Cabernet Sauvignon: A wine that smells like tobacco and leather, this dry red has dark fruit flavors like blackberry and black cherries. 

Syrah: A wine that tastes oddly similar to bacon but fruitier. An elegant and savory drink, the wine has flavors of vanilla and floral notes. 

Pinot Noir: This dry red has complex flavors ranging from raspberry, cherry, and mushroom. 

Malbec: A full-bodied babe rich with dark fruit flavors and notes of tobacco and dark chocolate. 

Tempranillo: A flavorful red with flavors of cherry, dried fig, and tobacco. Its deep, dark fruit notes often characterize it. 


Traditional red and white wine provide the same amount of carbohydrates at around 20 grams of carbs per 750-milliliter bottle. 


 In general, red wine has about .5 grams of sugar in a 5-ounce glass. 

White Wine

A testament to our friend white wine, here is proof that wine is a competitor to red wine when it comes to low sugar content!  


Dry white wines have zero to six calories from sugar, off-dry wines have 10 to 30 calories from sugar, sweet wines have 30 to 72 calories from sugar, and very sweet wines have 72 to 130 calories from extra sugar. 

Here is a breakdown of popular wine types and their calorie content: 

Chardonnay: The most popular type of wine since the 1990s, Chardonnay is bold and dry with intense flavors. In a five-ounce serving of Chardonnay, there are 123 calories. 

Sauvignon Blanc: Because this wine is dry, you can expect it to have very little residual sugar. A light-bodied, herbaceous wine with herbal aromas like grass and bell pepper, Sauvignon Blanc has 122 calories per five ounces glass. 

Semillon: Bold and dry, like Chardonnay, this wine is filled with intense flavors of lemon, pear, apple, and green papaya. Per the five-ounce serving of Semillon, you can expect around 122 calories in a serving size.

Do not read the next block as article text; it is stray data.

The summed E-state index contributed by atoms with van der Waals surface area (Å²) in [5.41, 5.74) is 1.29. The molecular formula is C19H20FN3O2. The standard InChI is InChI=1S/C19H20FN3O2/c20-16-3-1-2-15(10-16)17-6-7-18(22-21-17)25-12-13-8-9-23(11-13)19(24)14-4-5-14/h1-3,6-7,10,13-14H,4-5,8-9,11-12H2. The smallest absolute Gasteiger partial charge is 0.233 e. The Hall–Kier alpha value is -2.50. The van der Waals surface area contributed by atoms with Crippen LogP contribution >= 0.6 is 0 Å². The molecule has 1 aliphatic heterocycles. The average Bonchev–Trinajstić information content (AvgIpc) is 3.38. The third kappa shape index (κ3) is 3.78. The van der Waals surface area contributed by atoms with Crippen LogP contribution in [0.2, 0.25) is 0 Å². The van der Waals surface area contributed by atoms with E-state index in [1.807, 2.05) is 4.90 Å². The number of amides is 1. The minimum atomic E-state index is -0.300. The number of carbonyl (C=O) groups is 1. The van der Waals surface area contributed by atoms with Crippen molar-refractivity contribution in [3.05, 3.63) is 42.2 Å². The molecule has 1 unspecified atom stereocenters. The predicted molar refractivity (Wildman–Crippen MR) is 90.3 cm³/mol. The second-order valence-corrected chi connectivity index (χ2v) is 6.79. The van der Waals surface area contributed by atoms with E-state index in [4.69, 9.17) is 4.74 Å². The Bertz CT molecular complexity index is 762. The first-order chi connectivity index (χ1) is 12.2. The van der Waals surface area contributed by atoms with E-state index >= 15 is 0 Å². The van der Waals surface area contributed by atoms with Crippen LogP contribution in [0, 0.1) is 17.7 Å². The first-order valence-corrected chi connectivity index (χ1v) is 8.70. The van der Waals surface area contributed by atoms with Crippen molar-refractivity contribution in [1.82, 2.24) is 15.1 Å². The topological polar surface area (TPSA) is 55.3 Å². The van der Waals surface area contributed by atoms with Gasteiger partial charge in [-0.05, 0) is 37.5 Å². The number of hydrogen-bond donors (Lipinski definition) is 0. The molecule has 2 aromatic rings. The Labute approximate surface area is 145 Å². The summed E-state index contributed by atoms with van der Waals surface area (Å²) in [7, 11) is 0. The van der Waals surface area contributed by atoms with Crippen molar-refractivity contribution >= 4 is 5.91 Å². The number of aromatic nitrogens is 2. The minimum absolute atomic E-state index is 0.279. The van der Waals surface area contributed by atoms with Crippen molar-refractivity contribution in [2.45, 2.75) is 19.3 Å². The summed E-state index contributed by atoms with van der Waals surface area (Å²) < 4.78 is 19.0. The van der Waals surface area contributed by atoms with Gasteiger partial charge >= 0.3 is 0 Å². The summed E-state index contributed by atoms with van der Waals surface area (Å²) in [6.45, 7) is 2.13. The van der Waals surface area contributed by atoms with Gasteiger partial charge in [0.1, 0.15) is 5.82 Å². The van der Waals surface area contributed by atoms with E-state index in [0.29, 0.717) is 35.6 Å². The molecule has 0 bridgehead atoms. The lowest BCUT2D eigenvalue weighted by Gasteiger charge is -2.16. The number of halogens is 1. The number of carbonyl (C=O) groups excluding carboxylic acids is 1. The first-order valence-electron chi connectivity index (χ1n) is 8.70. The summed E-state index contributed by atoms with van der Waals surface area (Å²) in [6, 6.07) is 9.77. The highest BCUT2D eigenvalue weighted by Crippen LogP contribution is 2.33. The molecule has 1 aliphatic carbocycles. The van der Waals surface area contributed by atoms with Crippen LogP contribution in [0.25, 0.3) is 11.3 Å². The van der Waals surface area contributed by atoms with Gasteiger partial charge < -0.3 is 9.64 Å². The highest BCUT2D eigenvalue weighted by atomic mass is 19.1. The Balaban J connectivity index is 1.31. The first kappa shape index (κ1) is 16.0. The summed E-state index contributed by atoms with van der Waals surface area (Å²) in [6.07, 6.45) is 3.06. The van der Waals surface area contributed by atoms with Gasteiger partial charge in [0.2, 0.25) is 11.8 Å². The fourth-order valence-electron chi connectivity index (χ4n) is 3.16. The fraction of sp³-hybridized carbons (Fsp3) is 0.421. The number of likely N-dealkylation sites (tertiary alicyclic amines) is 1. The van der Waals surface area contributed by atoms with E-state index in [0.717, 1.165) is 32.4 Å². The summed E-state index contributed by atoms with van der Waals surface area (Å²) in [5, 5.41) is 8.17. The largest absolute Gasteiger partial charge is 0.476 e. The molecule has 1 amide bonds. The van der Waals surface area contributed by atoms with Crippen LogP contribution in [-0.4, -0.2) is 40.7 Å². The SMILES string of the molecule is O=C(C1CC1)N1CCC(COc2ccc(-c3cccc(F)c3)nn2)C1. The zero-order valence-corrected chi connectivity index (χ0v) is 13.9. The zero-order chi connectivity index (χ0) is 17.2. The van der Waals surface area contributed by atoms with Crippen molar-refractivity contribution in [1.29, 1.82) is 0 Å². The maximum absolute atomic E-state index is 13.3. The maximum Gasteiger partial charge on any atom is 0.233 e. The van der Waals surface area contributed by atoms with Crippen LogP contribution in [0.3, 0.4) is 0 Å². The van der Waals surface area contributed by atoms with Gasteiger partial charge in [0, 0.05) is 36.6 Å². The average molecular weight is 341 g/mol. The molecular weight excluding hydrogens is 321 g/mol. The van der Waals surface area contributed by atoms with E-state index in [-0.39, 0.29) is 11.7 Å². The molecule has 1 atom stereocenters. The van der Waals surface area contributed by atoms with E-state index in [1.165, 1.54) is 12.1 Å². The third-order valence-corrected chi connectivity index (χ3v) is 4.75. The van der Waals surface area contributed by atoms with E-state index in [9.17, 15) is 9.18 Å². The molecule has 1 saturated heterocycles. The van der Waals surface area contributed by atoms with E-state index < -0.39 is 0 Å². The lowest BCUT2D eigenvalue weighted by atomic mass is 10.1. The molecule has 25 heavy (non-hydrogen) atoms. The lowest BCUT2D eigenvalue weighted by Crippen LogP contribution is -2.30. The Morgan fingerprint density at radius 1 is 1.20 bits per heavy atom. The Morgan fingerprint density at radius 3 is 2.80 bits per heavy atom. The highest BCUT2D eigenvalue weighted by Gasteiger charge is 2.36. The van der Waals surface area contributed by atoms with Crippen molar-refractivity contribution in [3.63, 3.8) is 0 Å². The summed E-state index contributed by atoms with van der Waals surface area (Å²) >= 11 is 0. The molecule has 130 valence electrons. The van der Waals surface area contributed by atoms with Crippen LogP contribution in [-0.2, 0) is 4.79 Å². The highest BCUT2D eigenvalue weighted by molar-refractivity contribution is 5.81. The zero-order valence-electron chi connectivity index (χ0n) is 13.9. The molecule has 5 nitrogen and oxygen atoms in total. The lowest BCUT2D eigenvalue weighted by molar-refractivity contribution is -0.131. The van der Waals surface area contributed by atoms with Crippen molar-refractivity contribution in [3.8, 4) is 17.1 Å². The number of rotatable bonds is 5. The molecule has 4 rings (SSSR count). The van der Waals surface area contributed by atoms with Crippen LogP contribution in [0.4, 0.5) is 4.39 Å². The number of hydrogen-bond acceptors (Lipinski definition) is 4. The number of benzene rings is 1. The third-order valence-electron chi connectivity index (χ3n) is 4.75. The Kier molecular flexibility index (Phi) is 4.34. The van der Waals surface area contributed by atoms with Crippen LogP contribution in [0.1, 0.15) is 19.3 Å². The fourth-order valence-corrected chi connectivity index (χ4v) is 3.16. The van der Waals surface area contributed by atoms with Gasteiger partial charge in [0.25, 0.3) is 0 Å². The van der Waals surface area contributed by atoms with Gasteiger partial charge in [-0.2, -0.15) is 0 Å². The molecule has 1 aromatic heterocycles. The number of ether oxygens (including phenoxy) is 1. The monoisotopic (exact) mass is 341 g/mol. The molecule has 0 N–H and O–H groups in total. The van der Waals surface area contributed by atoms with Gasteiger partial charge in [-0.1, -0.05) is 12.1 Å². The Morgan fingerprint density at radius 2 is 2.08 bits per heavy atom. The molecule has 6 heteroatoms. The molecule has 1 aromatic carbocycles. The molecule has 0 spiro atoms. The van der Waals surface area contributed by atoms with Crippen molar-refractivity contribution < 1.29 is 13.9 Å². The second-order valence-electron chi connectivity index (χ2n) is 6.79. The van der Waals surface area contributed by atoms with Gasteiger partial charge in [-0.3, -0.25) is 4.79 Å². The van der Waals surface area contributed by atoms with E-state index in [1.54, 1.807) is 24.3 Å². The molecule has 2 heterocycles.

Moscato: With few residual sugars, Moscato is light, sweet, and very aromatic. It typically has around 127 calories in five ounces of wine. 

Pinot Grigio: Light-bodied, dry, and zesty with fruity flavors like lime, pear, lemon, apple, and white nectarine, Pinot Grigio clocks in at 120 calories per five-ounce serving. 

Gewürztraminer: With just a touch of residual sugar, Gewürztraminer is full-bodied with low acidity. This spritzy wine has about 118 in a five-ounce serving. 

Riesling: Slightly sweet and very aromatic, Riesling has primary fruit aromas of orchard fruits like apricot, apple, pear, and nectarine and is sometimes considered a dessert wine. For a five-ounce glass of Riesling, you can expect around 120 calories. 


Traditional red and white wine provide the same amount of carbohydrates at around 20 grams of carbs per 750-milliliter bottle. 


 In general, white wine has about .5 grams of sugar in a 5-ounce glass. 

Rosé Wine


Because rose wine is lower in alcohol, it is lower-calorie than its high-sugar red and white wine counterparts. In a 175ml glass of rosé wine, there are about 138 calories (though, as we’ve explained, the calorie content will change depending on the sweetness and ABV of the wine).


Traditional rose wine provides the same amount of carbohydrates at around 20 grams of carbs per 750-milliliter bottle. 


 In general, rose wine has about .5 grams of sugar in a 5-ounce glass. 

Possible Health Benefits of Wine

While it is a myth that red wine has less sugar than white wine, red wine does have slightly more health benefits. 

Red wine has more health benefits because of the way it is created. When white wine is created, grapes are pressed, and seeds, skins, and stems are removed before fermentation. With red wine, the red grapes are transferred to vats directly, and they ferment with their seeds, skins, and stems. The grape skin gives the wine its color and is why red wine has a few more healthy compounds than white wine. 

Grape skin contains beneficial antioxidants that are known to promote good health. In particular, polyphenol resveratrol is the main reason red wine gets its name with health benefits. Research suggests that resveratrol may be the key ingredient in red wine that can reduce harmful cholesterol levels, prevent damage to blood vessels, and lower blood clots' risk. 

Although a glass of red wine does have the upper hand when it comes to health benefits, white wine does have health benefits. White wine contains antioxidant properties that help prevent cancer, and some research indicates that it can also protect the heart from aging.